At that time, I could not for the life of me figure out the transition period from graduating high school and what college to go to next. I didn't really apply to many colleges and eventually caved and decided to go to community college until I figured out what I was going to do. So, I went and studied music.
I figured it was like, "Well, what else would I do?" The logic for me was just, "Well, I'm going to do this music thing anyway." So, when I got to the community college, I ended up hating my professor. It was probably the format of learning for me that just wasn't very helpful.
At a certain point, I realized I didn't need [school] to do what I love with music. So I dropped out, and that was the first time I dropped out, and then I didn't know what I was going to do anymore. My best friend at the time was doing a lot of freelance videography, so I picked up a camera. I was like, "I'll try out some videography," but then I ended up just falling in love with still photography instead. And I instantly got obsessed with that and started buying lenses and figuring out what I liked.
Were you learning photography and videography on your own? Yeah, I figured out which photographers inspired me, like Trey Ratcliff. It was the first time I ever cared about anyone's photography style. He was a pioneer in HDF photography, which is when you take multiple exposures of a single image where it's underexposed, regular, and then overexposed. Then, you combine it all together, and what it does is give you this highly detailed, wide dynamic range. The highly detailed photo shows you everything in the shadows and highlights, and it provides this capability for a really overly colorful image—like stuff I would never edit today. But, at the time, I thought it was really cool.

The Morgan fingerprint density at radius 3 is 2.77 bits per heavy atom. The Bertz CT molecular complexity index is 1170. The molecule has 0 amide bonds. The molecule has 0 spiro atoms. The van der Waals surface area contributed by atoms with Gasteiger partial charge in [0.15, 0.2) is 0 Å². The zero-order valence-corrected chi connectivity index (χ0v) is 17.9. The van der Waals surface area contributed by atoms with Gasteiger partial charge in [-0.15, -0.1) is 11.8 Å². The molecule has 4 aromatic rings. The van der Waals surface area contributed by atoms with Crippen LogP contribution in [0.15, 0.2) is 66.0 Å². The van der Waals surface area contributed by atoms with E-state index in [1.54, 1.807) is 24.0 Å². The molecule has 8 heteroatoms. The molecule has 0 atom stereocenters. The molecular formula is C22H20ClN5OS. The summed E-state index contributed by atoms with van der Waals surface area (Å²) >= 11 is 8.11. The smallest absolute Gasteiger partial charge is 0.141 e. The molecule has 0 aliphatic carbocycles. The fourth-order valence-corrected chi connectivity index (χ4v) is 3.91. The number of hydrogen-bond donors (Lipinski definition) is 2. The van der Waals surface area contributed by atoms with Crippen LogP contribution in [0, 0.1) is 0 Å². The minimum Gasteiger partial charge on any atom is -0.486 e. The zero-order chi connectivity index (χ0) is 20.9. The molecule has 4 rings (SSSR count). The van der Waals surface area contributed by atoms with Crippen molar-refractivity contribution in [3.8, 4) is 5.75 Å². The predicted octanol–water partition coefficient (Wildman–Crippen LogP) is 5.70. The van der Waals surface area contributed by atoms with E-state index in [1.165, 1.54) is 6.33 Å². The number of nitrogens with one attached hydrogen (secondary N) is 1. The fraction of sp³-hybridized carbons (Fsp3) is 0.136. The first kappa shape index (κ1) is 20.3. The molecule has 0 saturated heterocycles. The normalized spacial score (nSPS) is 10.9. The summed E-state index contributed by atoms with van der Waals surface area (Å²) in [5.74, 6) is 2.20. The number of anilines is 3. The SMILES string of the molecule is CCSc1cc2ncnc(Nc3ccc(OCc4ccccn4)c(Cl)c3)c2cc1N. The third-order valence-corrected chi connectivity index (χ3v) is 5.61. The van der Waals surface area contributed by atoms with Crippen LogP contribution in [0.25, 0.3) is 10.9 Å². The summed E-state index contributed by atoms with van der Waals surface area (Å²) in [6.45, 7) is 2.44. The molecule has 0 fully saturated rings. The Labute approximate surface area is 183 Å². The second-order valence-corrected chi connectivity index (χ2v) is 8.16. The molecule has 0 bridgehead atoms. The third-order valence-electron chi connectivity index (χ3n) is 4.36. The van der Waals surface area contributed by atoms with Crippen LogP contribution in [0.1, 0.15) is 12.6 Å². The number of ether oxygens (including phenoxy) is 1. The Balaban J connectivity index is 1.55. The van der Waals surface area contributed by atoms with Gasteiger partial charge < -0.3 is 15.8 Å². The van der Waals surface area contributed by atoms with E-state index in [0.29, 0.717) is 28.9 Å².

Then, I realized there was this whole world in both composition and post-processing. That was really cool because I figured out that when you take a photo and edit it, you express your reflection of that moment and what your perspective is. And so, that was a parallel to what I found in music where I was like, "Wow, this is how I self-express in photography." Especially in the process of editing in photography? Yeah, especially when you're editing. Composition matters because that's your style of how you're choosing to capture that moment. But there's this whole other world that's unlocked when it comes to editing.
What about design? How did you get into pursuing design? So, I did freelance photography for a while and would get these gigs on and off. It was one of the most fun phases of my life, and it enabled me to travel and just fuck around and have fun. laughing
But then, it wasn't consistent income, so I was trying to figure out how to make it. Design was that solution because I talked to my cousin at one point, and he was a Graphic Designer at Lexus. And he was like, "If you're looking for something creative and trying to make money, why not try design?"
I went back to community college and started studying some design courses. I wasn't very good. I remember we had to make a vector sandwich on the first day of class. It was just about teaching you how to trace and create shapes and stuff. I remember thinking that my sandwich looked so bad compared to everyone else. So I was very behind and had to quickly figure out, "Okay, how am I going to survive this?"